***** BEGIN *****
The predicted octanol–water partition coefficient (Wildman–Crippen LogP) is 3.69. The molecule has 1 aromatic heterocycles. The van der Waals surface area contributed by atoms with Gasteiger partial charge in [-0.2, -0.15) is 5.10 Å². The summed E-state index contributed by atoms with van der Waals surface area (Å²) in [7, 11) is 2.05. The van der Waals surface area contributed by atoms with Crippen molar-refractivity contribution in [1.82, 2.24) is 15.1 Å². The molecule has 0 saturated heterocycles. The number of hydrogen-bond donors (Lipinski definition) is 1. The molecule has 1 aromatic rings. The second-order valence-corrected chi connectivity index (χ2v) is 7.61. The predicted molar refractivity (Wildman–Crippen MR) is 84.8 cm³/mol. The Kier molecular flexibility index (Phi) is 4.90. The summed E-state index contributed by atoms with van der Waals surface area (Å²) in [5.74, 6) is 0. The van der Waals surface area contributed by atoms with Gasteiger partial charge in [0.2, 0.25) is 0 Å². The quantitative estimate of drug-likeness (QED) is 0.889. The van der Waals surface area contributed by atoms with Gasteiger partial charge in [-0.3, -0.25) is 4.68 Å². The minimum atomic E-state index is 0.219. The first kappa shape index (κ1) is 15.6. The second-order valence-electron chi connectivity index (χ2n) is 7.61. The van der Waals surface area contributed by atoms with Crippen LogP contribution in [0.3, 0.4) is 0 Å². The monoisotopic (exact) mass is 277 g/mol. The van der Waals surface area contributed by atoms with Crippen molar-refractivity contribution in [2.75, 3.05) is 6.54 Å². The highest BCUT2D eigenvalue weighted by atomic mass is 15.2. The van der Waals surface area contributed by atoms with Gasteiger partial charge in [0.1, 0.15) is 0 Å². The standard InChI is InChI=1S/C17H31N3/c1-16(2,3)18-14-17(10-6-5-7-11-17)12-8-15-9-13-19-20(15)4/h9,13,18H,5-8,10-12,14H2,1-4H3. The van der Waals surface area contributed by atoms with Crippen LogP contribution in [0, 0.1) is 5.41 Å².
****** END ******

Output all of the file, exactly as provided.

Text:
The predicted octanol–water partition coefficient (Wildman–Crippen LogP) is 3.69. The molecule has 1 aromatic heterocycles. The van der Waals surface area contributed by atoms with Gasteiger partial charge in [-0.2, -0.15) is 5.10 Å². The summed E-state index contributed by atoms with van der Waals surface area (Å²) in [7, 11) is 2.05. The van der Waals surface area contributed by atoms with Crippen molar-refractivity contribution in [1.82, 2.24) is 15.1 Å². The molecule has 0 saturated heterocycles. The number of hydrogen-bond donors (Lipinski definition) is 1. The molecule has 1 aromatic rings. The second-order valence-corrected chi connectivity index (χ2v) is 7.61. The predicted molar refractivity (Wildman–Crippen MR) is 84.8 cm³/mol. The Kier molecular flexibility index (Phi) is 4.90. The summed E-state index contributed by atoms with van der Waals surface area (Å²) in [5.74, 6) is 0. The van der Waals surface area contributed by atoms with Gasteiger partial charge in [0.2, 0.25) is 0 Å². The quantitative estimate of drug-likeness (QED) is 0.889. The van der Waals surface area contributed by atoms with Gasteiger partial charge in [-0.3, -0.25) is 4.68 Å². The minimum atomic E-state index is 0.219. The first kappa shape index (κ1) is 15.6. The second-order valence-electron chi connectivity index (χ2n) is 7.61. The van der Waals surface area contributed by atoms with Crippen LogP contribution in [0.3, 0.4) is 0 Å². The monoisotopic (exact) mass is 277 g/mol. The van der Waals surface area contributed by atoms with Crippen molar-refractivity contribution in [2.75, 3.05) is 6.54 Å². The highest BCUT2D eigenvalue weighted by atomic mass is 15.2. The van der Waals surface area contributed by atoms with Gasteiger partial charge in [0.1, 0.15) is 0 Å². The standard InChI is InChI=1S/C17H31N3/c1-16(2,3)18-14-17(10-6-5-7-11-17)12-8-15-9-13-19-20(15)4/h9,13,18H,5-8,10-12,14H2,1-4H3. The van der Waals surface area contributed by atoms with Crippen LogP contribution in [0, 0.1) is 5.41 Å².